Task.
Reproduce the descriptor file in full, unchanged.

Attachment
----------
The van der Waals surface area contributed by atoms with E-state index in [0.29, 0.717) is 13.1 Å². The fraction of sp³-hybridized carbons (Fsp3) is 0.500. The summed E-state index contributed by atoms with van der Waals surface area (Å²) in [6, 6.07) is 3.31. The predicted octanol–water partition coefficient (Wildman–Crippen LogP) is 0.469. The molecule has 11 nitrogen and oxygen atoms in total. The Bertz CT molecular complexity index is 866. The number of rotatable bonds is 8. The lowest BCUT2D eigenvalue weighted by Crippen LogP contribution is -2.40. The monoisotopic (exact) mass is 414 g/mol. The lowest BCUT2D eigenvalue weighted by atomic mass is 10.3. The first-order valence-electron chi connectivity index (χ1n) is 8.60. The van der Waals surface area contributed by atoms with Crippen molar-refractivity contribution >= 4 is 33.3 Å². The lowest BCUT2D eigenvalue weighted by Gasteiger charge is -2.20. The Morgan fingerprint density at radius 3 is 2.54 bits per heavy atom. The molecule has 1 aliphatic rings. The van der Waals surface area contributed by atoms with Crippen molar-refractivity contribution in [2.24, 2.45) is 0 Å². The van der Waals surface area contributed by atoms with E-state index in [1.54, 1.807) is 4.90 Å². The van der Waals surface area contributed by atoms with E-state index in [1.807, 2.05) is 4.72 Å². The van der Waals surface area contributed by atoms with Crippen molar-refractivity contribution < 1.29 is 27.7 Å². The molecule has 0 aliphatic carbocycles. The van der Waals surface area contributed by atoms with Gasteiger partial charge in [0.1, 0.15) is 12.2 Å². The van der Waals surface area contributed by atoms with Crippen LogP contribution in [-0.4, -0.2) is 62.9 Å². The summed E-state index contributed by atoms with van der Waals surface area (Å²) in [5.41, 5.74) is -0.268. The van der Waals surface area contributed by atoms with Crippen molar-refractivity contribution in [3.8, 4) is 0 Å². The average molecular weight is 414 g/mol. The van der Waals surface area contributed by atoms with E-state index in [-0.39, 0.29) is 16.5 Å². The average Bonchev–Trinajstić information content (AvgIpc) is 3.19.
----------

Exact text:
The van der Waals surface area contributed by atoms with E-state index in [0.29, 0.717) is 13.1 Å². The fraction of sp³-hybridized carbons (Fsp3) is 0.500. The summed E-state index contributed by atoms with van der Waals surface area (Å²) in [6, 6.07) is 3.31. The predicted octanol–water partition coefficient (Wildman–Crippen LogP) is 0.469. The molecule has 11 nitrogen and oxygen atoms in total. The Bertz CT molecular complexity index is 866. The number of rotatable bonds is 8. The lowest BCUT2D eigenvalue weighted by Crippen LogP contribution is -2.40. The monoisotopic (exact) mass is 414 g/mol. The lowest BCUT2D eigenvalue weighted by atomic mass is 10.3. The first-order valence-electron chi connectivity index (χ1n) is 8.60. The van der Waals surface area contributed by atoms with Crippen molar-refractivity contribution >= 4 is 33.3 Å². The lowest BCUT2D eigenvalue weighted by Gasteiger charge is -2.20. The Morgan fingerprint density at radius 3 is 2.54 bits per heavy atom. The molecule has 1 aliphatic rings. The van der Waals surface area contributed by atoms with Crippen molar-refractivity contribution in [2.24, 2.45) is 0 Å². The van der Waals surface area contributed by atoms with E-state index in [1.54, 1.807) is 4.90 Å². The van der Waals surface area contributed by atoms with E-state index in [1.807, 2.05) is 4.72 Å². The van der Waals surface area contributed by atoms with Crippen molar-refractivity contribution < 1.29 is 27.7 Å². The molecule has 0 aliphatic carbocycles. The van der Waals surface area contributed by atoms with Gasteiger partial charge in [0.1, 0.15) is 12.2 Å². The van der Waals surface area contributed by atoms with Crippen LogP contribution in [-0.4, -0.2) is 62.9 Å². The summed E-state index contributed by atoms with van der Waals surface area (Å²) in [5.41, 5.74) is -0.268. The van der Waals surface area contributed by atoms with Crippen molar-refractivity contribution in [3.8, 4) is 0 Å². The average molecular weight is 414 g/mol. The van der Waals surface area contributed by atoms with E-state index in [-0.39, 0.29) is 16.5 Å². The average Bonchev–Trinajstić information content (AvgIpc) is 3.19.